Tuesday, August 16, 2011

Makin' it to May: To Fly, Or Not To Fly

This is at least the third time I've witnessed it, or been in the aftermath of it — somebody flying the coop and taking people with them. This time I've sat quietly as people ran around with their hair on fire. I listen and I'm observant — that's how you learn things. I can just feel when somebody is angry or stressed and it permeates throughout the entire office. I'm also nosy, like really goddamn nosy, and I didn't have to prod very much to find out the basic details. In this case, I would have rather not known what was happening. It's that feeling where you wish for a corner office instead of a cubicle, not for the prestige and the extra room for a La-Z-Boy recliner, but just for the glorious-ness of a door that you can close allowing you to hide. Especially this time. In the past, people were pissed off and spiteful in a situation like this, but this time they're sad, upset and disturbed...

Betrayal and backstabbing — it's part of business and a lot of people's grand scheme to get ahead. It's not a practice I choose to partake in though. I've worked for terrible companies and left without making a scene — just me walking out the door at the end of my two week notice with my talent — something they can never take away from me — was statement enough. I've also worked with people who think they work for a shitty company and whine and bitch all day long, when in reality they don't work for a shitty company — their attitude is shitty and they're lazy.

We have to work from the time we're 22 to usually at least 65 — 43 years of our lives we'll be slaving away behind a desk, on the phone or in the field and if we're lucky, we'll have one or two good bosses thrown in there that we can call mentors. And, if we're really lucky we'll get to be somebody's good boss one day too. Unfortunately, the rest of those bosses are likely to be either incompetent or just mean...shitty.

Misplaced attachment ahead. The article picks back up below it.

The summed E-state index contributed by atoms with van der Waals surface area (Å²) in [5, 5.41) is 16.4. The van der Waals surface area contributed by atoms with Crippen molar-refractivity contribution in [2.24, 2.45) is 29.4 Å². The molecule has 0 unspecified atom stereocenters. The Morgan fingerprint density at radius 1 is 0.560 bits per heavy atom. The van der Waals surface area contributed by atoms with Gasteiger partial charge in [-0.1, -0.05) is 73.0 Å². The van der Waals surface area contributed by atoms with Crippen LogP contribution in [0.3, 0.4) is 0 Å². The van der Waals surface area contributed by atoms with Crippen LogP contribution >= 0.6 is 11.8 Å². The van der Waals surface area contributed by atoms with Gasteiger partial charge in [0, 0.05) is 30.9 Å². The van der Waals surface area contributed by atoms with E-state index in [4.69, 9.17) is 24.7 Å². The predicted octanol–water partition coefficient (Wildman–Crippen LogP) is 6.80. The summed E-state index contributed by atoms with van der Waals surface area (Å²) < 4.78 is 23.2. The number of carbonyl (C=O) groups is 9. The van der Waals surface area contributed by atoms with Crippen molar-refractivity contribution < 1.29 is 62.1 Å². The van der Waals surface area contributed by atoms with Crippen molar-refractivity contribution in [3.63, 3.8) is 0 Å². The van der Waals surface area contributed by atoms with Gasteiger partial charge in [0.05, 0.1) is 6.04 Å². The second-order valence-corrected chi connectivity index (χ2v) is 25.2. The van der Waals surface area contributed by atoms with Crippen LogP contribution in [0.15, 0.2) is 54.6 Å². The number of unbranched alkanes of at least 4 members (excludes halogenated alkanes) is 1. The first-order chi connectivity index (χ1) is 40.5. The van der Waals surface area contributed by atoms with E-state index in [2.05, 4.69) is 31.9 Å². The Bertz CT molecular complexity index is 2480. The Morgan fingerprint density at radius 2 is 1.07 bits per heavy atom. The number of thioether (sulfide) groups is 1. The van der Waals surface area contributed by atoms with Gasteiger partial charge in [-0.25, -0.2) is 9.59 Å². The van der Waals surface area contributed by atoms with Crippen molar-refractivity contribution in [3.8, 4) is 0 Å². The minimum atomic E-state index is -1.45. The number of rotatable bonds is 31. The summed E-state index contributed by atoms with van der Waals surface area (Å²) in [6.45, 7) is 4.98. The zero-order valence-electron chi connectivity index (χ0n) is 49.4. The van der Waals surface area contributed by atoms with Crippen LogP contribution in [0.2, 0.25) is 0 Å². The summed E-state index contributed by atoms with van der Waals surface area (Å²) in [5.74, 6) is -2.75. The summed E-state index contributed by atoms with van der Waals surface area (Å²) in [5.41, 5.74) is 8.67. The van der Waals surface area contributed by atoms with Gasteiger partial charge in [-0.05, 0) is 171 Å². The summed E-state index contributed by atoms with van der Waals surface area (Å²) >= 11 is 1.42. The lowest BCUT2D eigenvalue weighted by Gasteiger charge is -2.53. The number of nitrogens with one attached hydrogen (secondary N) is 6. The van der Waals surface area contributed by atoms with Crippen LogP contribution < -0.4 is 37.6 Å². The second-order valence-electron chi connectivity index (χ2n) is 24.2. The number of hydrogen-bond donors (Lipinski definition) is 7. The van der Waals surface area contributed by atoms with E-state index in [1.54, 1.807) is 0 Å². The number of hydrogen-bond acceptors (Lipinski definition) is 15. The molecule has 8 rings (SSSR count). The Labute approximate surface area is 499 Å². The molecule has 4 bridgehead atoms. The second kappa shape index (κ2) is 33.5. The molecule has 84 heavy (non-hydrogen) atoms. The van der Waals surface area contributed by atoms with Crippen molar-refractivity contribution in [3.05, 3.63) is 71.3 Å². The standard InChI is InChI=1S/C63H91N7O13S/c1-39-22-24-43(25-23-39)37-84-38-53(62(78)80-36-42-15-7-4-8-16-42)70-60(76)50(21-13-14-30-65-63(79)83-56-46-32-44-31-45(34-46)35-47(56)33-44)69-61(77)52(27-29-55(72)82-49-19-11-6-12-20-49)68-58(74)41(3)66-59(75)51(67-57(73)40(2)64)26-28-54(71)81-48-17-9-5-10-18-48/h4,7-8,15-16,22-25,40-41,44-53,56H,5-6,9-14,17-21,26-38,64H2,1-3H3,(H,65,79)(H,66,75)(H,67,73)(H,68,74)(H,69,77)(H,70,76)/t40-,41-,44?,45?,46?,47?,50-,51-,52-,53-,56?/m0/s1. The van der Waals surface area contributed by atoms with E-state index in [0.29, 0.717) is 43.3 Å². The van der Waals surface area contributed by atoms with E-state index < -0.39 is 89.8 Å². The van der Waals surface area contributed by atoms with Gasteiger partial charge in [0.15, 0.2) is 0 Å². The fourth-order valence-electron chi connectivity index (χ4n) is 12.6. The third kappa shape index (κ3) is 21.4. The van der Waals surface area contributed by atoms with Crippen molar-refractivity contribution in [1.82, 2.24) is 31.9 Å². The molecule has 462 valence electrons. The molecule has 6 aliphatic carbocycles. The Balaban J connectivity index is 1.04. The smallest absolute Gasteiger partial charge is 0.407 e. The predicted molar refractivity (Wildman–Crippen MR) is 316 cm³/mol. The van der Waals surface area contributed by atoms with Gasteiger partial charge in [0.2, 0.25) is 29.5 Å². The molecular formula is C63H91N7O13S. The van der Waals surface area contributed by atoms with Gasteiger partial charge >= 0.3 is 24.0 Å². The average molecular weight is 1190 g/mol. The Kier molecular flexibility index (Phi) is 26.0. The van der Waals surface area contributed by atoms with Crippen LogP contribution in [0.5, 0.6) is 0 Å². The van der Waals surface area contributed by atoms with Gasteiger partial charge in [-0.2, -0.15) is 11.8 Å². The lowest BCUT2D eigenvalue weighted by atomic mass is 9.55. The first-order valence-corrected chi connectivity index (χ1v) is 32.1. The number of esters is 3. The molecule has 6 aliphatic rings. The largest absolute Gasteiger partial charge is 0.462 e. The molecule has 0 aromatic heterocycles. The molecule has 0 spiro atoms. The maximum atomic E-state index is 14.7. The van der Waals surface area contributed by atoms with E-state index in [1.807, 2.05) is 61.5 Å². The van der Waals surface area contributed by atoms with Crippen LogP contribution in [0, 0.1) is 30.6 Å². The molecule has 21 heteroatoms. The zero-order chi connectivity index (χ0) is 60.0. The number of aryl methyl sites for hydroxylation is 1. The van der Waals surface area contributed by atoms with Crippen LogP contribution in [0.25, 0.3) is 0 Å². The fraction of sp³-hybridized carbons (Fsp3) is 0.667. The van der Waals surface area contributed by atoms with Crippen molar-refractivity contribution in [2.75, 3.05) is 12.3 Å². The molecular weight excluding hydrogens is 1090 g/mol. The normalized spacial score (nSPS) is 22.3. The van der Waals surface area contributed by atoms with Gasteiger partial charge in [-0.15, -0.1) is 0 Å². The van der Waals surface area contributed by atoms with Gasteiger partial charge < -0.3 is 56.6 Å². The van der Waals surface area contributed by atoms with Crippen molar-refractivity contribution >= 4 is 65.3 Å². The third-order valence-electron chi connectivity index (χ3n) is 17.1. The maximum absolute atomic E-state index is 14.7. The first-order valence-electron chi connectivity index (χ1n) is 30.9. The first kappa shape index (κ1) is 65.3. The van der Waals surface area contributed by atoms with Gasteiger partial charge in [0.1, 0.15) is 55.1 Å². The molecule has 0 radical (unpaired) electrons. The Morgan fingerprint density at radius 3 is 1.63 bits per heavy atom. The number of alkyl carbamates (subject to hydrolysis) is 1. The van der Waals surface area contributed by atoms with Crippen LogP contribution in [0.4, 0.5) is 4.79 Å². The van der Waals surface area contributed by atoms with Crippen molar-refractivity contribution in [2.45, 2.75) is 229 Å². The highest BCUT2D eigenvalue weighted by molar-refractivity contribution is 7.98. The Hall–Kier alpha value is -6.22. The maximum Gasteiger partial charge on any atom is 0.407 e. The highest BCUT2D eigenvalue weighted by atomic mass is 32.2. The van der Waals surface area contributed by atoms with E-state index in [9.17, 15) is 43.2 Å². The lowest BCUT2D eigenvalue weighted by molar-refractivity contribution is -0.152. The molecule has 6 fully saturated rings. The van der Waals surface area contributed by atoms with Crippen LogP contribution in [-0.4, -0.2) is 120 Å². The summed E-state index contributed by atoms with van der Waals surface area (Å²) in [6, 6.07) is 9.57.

Shitty companies, shitty bosses and shitty people — all causes of statement makers who decide to display a grand gesture of leaving, doing their own thing and taking people with them. The shitty people are the worst.

I've always believed in being humbly ambitious. And, before all the seasoned business people clutch me to their bosom smack me in the face and say, 'you're too young to know shit about shit,' I must say that I've witnessed this occasion enough to know that it's wrong. There's a right way to leave and do your own thing and there's a wrong way and there's no better lesson than to watch it happen the wrong way over and over again like I have.

The best Karma to have is when a company is sad to see you go, but happy that you're spreading your wings for growth. They never say good riddance, but only good luck. It's a lesson I learned a long time ago and only proves itself to be more true as I move from one stage to the next. No matter how shitty your company or your boss is, don't grand gesture yourself into a hole. Be graceful about it. Don't be one of those shitty people even if you think they deserve it. Do it the right way and you'll have far fewer ghosts following you around to sabotage your mind and your plans.

But what about the shitty people? I've never really thought about what it will be like when it happens to me. One day I will be somebody's good (hopefully) boss and it may happen to me. Then, I will have my corner office and my La-Z-Boy, but that door is not going to help me hide from anything. How will I handle it? Lawsuits, firing and threatening people, carrying around intense anger — I've seen all of that too, but none of that is the right way to handle it. Of course, bending over and just taking it isn't the right thing either. As I watch it unfold from afar, trying unsuccessfully to hide in my cubicle, maybe I'll finally get to see how to handle it the right way. However, I think Starbucks may have to substitute for my corner office some of the time. People running around with their hair on fire is quite distracting to an intern with a lot of learning to do.

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